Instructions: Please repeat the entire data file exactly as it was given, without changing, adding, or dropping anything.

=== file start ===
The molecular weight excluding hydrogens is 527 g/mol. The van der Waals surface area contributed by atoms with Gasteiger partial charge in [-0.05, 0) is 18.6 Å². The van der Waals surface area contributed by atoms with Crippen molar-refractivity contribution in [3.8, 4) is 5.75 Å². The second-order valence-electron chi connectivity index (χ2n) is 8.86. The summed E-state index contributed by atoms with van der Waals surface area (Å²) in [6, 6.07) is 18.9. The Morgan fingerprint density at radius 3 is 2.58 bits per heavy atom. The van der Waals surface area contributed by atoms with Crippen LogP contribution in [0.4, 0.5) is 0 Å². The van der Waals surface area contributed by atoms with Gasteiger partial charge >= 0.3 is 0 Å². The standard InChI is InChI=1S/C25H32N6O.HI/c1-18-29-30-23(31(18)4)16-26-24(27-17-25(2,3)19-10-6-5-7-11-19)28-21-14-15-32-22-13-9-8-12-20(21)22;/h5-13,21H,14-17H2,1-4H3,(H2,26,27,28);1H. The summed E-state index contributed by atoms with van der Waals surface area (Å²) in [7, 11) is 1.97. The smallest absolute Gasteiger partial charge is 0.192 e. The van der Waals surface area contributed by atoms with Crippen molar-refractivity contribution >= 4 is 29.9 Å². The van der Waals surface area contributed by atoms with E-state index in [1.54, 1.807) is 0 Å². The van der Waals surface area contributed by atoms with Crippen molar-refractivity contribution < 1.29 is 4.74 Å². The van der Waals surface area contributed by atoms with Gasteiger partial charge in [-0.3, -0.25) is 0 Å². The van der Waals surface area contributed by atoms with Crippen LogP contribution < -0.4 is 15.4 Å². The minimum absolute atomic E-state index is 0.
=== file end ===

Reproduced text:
The molecular weight excluding hydrogens is 527 g/mol. The van der Waals surface area contributed by atoms with Gasteiger partial charge in [-0.05, 0) is 18.6 Å². The van der Waals surface area contributed by atoms with Crippen molar-refractivity contribution in [3.8, 4) is 5.75 Å². The second-order valence-electron chi connectivity index (χ2n) is 8.86. The summed E-state index contributed by atoms with van der Waals surface area (Å²) in [6, 6.07) is 18.9. The Morgan fingerprint density at radius 3 is 2.58 bits per heavy atom. The van der Waals surface area contributed by atoms with Crippen LogP contribution in [0.4, 0.5) is 0 Å². The van der Waals surface area contributed by atoms with Gasteiger partial charge >= 0.3 is 0 Å². The standard InChI is InChI=1S/C25H32N6O.HI/c1-18-29-30-23(31(18)4)16-26-24(27-17-25(2,3)19-10-6-5-7-11-19)28-21-14-15-32-22-13-9-8-12-20(21)22;/h5-13,21H,14-17H2,1-4H3,(H2,26,27,28);1H. The summed E-state index contributed by atoms with van der Waals surface area (Å²) in [7, 11) is 1.97. The smallest absolute Gasteiger partial charge is 0.192 e. The van der Waals surface area contributed by atoms with Crippen molar-refractivity contribution >= 4 is 29.9 Å². The van der Waals surface area contributed by atoms with E-state index in [1.54, 1.807) is 0 Å². The van der Waals surface area contributed by atoms with Crippen molar-refractivity contribution < 1.29 is 4.74 Å². The van der Waals surface area contributed by atoms with Gasteiger partial charge in [-0.3, -0.25) is 0 Å². The van der Waals surface area contributed by atoms with Crippen LogP contribution < -0.4 is 15.4 Å². The minimum absolute atomic E-state index is 0.